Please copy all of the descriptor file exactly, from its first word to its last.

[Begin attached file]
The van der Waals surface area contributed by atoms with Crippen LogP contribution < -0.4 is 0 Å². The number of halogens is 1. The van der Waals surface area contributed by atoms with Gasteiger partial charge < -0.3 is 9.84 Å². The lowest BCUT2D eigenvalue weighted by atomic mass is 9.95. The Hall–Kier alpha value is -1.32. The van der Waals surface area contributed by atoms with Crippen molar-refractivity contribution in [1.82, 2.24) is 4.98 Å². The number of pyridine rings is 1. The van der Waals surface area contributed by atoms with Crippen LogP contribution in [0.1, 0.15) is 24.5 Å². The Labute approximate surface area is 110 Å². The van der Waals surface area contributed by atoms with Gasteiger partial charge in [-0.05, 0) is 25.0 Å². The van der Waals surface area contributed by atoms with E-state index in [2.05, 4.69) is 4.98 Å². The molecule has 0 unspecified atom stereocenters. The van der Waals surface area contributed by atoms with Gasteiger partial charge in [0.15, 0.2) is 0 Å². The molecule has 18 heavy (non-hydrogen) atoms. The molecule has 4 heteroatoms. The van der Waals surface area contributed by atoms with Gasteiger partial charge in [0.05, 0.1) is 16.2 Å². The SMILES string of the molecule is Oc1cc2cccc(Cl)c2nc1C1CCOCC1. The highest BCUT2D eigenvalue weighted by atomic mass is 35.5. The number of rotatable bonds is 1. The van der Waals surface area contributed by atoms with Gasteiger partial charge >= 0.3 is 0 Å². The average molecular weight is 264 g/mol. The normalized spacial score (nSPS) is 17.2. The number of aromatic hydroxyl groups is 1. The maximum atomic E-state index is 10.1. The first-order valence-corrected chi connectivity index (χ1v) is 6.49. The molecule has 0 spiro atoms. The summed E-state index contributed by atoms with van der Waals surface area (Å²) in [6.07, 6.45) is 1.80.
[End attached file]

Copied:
The van der Waals surface area contributed by atoms with Crippen LogP contribution < -0.4 is 0 Å². The number of halogens is 1. The van der Waals surface area contributed by atoms with Gasteiger partial charge < -0.3 is 9.84 Å². The lowest BCUT2D eigenvalue weighted by atomic mass is 9.95. The Hall–Kier alpha value is -1.32. The van der Waals surface area contributed by atoms with Crippen molar-refractivity contribution in [1.82, 2.24) is 4.98 Å². The number of pyridine rings is 1. The van der Waals surface area contributed by atoms with Crippen LogP contribution in [0.1, 0.15) is 24.5 Å². The Labute approximate surface area is 110 Å². The van der Waals surface area contributed by atoms with Gasteiger partial charge in [-0.05, 0) is 25.0 Å². The van der Waals surface area contributed by atoms with E-state index in [2.05, 4.69) is 4.98 Å². The molecule has 0 unspecified atom stereocenters. The van der Waals surface area contributed by atoms with Gasteiger partial charge in [0.15, 0.2) is 0 Å². The molecule has 18 heavy (non-hydrogen) atoms. The molecule has 4 heteroatoms. The van der Waals surface area contributed by atoms with Gasteiger partial charge in [0.05, 0.1) is 16.2 Å². The SMILES string of the molecule is Oc1cc2cccc(Cl)c2nc1C1CCOCC1. The highest BCUT2D eigenvalue weighted by atomic mass is 35.5. The number of rotatable bonds is 1. The van der Waals surface area contributed by atoms with Gasteiger partial charge >= 0.3 is 0 Å². The average molecular weight is 264 g/mol. The normalized spacial score (nSPS) is 17.2. The number of aromatic hydroxyl groups is 1. The maximum atomic E-state index is 10.1. The first-order valence-corrected chi connectivity index (χ1v) is 6.49. The molecule has 0 spiro atoms. The summed E-state index contributed by atoms with van der Waals surface area (Å²) in [6.07, 6.45) is 1.80.